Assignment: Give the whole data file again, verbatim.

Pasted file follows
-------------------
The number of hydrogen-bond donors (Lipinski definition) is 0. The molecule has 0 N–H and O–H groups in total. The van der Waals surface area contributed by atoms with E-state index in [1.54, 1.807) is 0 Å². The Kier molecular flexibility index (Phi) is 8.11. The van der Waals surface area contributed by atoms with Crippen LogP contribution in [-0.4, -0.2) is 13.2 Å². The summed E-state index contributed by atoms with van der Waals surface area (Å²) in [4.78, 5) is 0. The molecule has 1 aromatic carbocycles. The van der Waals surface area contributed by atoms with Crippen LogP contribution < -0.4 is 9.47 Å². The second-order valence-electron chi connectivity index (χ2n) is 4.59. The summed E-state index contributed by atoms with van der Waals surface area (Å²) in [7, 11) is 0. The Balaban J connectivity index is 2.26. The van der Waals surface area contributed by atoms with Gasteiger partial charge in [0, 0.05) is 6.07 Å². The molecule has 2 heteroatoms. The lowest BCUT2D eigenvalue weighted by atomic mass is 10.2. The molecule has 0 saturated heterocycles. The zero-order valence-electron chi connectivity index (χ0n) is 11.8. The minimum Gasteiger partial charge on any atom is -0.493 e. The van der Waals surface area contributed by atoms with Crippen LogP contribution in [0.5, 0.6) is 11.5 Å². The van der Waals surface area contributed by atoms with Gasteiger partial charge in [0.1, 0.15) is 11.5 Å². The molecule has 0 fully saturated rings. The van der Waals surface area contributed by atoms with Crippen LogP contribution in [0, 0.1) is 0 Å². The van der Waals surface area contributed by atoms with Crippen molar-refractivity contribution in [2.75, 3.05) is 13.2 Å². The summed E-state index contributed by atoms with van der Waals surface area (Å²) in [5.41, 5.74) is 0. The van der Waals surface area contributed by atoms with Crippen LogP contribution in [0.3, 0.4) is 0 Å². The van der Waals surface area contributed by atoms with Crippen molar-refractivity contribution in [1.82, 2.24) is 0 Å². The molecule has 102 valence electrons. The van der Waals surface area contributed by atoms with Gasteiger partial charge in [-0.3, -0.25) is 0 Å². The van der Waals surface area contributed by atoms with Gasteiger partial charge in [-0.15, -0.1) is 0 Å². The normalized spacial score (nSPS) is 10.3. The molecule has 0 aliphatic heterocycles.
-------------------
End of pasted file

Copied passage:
The number of hydrogen-bond donors (Lipinski definition) is 0. The molecule has 0 N–H and O–H groups in total. The van der Waals surface area contributed by atoms with E-state index in [1.54, 1.807) is 0 Å². The Kier molecular flexibility index (Phi) is 8.11. The van der Waals surface area contributed by atoms with Crippen LogP contribution in [-0.4, -0.2) is 13.2 Å². The summed E-state index contributed by atoms with van der Waals surface area (Å²) in [4.78, 5) is 0. The molecule has 1 aromatic carbocycles. The van der Waals surface area contributed by atoms with Crippen LogP contribution < -0.4 is 9.47 Å². The second-order valence-electron chi connectivity index (χ2n) is 4.59. The summed E-state index contributed by atoms with van der Waals surface area (Å²) in [7, 11) is 0. The Balaban J connectivity index is 2.26. The van der Waals surface area contributed by atoms with Gasteiger partial charge in [0, 0.05) is 6.07 Å². The molecule has 2 heteroatoms. The lowest BCUT2D eigenvalue weighted by atomic mass is 10.2. The molecule has 0 saturated heterocycles. The zero-order valence-electron chi connectivity index (χ0n) is 11.8. The minimum Gasteiger partial charge on any atom is -0.493 e. The van der Waals surface area contributed by atoms with Crippen LogP contribution in [0.5, 0.6) is 11.5 Å². The van der Waals surface area contributed by atoms with Gasteiger partial charge in [0.1, 0.15) is 11.5 Å². The molecule has 0 fully saturated rings. The van der Waals surface area contributed by atoms with Crippen LogP contribution in [0, 0.1) is 0 Å². The van der Waals surface area contributed by atoms with Crippen molar-refractivity contribution in [2.75, 3.05) is 13.2 Å². The summed E-state index contributed by atoms with van der Waals surface area (Å²) in [5.41, 5.74) is 0. The van der Waals surface area contributed by atoms with Crippen LogP contribution in [0.3, 0.4) is 0 Å². The van der Waals surface area contributed by atoms with Crippen molar-refractivity contribution in [1.82, 2.24) is 0 Å². The molecule has 102 valence electrons. The van der Waals surface area contributed by atoms with Gasteiger partial charge in [-0.3, -0.25) is 0 Å². The van der Waals surface area contributed by atoms with Gasteiger partial charge in [-0.15, -0.1) is 0 Å². The normalized spacial score (nSPS) is 10.3. The molecule has 0 aliphatic heterocycles.